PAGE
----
“Many liberal arts colleges find that the essay can both provide insight into how a student might fit into an institution, and if they possess the basic writing skills to excel in that environment.  I have definitely seen a poor essay, submitted with an otherwise solid application, keep a student from being admitted.  I have also seen a particularly strong essay, submitted with an application containing some red flags, tip the scale toward a positive admission decision.  The essay, in my experience, definitely matters in an admission committee’s overall consideration of a student’s admissibility to an institution.”

What else do you look for in an application essay?

“It is important to assess how well a student can write – can they construct a coherent sentence?  Can they follow directions regarding length?  Do they use correct spelling, grammar and punctuation?  Yet I also want to be sure that students address the question asked of them in a way that gives me insight into who they are.  I believe that a student should write about what is important and meaningful to them, and that feeling will shine through their essay. “

As College admission changes, where does the essay fit?

“Certainly, at liberal arts institutions, I believe that essays will remain a critical part of the application process.  Good writing is a skill that will stand the test of time, and liberal arts colleges will continue to require that their students use their writing abilities to express themselves effectively.  A strong college admission essay is the first step on a long path towards securing a high-quality college education and developing the skills necessary to be successful in one’s future career.”

What’s your No. 1 tip for students writing any type of college admission essay?

“Have someone else review your work.  No matter how good a writer you are, it is important to have another set of eyes on your work to avoid any errors – big or small – that you might overlook.”

What are the biggest mistakes you see in the college admission essays you read?

“I’ve seen lots of careless mistakes, like misspelling the name of the major you wish to pursue.   I’ve also seen too many students write an essay as if they were writing a text, without capitalizing words and using little punctuation.  But the biggest mistake is not putting in the appropriate effort to write the very best essay you can.  An essay doesn’t have to be long to be a high-quality piece, but care needs to be taken to answer the question you are asked, and to be thoughtful in both what you say and how you say it.”

What else would you like students and parents to know about the college application process?

“Start the process early, ask questions, visit campuses if you can, and talk to current students, recent alumni, faculty members, coaches, and staff members who work at the schools you are considering.  You will learn a lot by keeping your eyes and ears open, and by interacting with the individuals who know the institution the best – members of the campus community.”

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How to Write an Effective College Application Essay is a simple, straightforward guide offering insight from our decades of experience as writers and writing teachers; it provides tips so you can prepare your child to respond to any college application essay question. In the book, we clarify the mixed messages that confuse parents and students, to help families like yours make sense out of the noise surrounding the essay.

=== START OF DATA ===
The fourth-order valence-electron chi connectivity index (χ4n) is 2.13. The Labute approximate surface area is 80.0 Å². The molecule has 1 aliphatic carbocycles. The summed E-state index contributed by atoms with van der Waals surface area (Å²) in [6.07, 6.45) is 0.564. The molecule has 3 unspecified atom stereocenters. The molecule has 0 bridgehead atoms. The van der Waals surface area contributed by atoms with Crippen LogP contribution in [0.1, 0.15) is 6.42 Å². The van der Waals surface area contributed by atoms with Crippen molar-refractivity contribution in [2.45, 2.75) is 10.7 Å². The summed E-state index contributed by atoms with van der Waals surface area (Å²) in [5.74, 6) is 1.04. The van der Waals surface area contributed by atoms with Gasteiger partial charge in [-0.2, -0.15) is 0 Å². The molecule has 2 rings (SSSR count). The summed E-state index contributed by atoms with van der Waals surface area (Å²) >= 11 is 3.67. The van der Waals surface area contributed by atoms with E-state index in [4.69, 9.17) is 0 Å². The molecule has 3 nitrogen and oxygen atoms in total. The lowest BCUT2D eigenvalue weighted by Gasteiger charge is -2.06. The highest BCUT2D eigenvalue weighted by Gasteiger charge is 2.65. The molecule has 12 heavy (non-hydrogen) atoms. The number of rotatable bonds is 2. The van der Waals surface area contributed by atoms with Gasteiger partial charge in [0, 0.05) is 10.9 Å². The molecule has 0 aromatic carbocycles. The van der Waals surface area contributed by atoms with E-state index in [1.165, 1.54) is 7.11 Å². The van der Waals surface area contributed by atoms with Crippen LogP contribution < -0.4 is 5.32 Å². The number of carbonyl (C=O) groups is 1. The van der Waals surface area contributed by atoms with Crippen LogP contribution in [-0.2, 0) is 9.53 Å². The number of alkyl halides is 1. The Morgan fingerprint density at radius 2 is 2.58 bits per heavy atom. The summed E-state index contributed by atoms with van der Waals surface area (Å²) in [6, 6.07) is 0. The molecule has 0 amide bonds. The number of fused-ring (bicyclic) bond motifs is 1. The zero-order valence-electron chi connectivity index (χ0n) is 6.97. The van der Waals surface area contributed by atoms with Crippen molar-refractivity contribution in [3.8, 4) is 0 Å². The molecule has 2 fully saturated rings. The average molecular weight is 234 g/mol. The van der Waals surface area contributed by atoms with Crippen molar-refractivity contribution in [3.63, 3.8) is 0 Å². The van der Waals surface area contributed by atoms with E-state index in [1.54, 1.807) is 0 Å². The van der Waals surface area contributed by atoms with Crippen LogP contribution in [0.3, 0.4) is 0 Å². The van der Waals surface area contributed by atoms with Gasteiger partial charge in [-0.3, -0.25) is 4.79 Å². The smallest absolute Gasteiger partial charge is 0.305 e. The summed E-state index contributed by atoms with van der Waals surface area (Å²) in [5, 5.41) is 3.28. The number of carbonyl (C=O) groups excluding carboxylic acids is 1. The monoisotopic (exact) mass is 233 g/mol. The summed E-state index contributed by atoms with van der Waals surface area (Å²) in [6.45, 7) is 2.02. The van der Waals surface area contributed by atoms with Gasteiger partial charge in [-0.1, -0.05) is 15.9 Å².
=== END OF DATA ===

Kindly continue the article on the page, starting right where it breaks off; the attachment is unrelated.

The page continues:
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ABOUT THE AUTHOR
Kim Lifton

Kim Lifton, President and Founder of Wow Writing Workshop,  leads a professional team of writers and teachers who understand the writing process inside and out. Kim teaches students how to write application essays for college and graduate school and adults how to write anything that involves the written word (such as books). Recently, she was named a Top Voice in Education by LinkedIn. Kim supervises Wow’s business communication services, including running online seminars for small business and nonprofit leaders interested in blogging and social media.

Before co-founding Wow, Kim worked as a reporter and communication consultant. Highlights include: Co-producing a PBS documentary about teens and depression, No Ordinary Joe: Erasing the Stigma of Mental Illness;  writing  “First Class,” a weekly lifestyle column about the area’s most successful businessmen and women for the Detroit Free Press; creating “A Small Business Adventure,” a 12-part monthly series about the perils and pitfalls of running a small business for the Detroiter Magazine;  supervising a public relations campaign and accompanying print materials that attracted local and national print, radio and TV media coverage for the National Council of Jewish Women’s annual convention, celebrating its 100th anniversary.

We’re still accepting students from the Class of 2020. Visit Wow for more information.

Contact Kim anytime at kim@wowwritingworkshop.com.

Tips to Overcome College Essay Writing Anxiety

By Joe Kane
Senior Writing Coach
Wow Writing Workshop

Every writer feels nervous in the moments when they are revising, starting over or drafting a new piece of prose. So it’s not surprising when even students who are well-prepared, understand the college essay prompt, and have a great story to tell also get the first-draft jitters, or writing anxiety.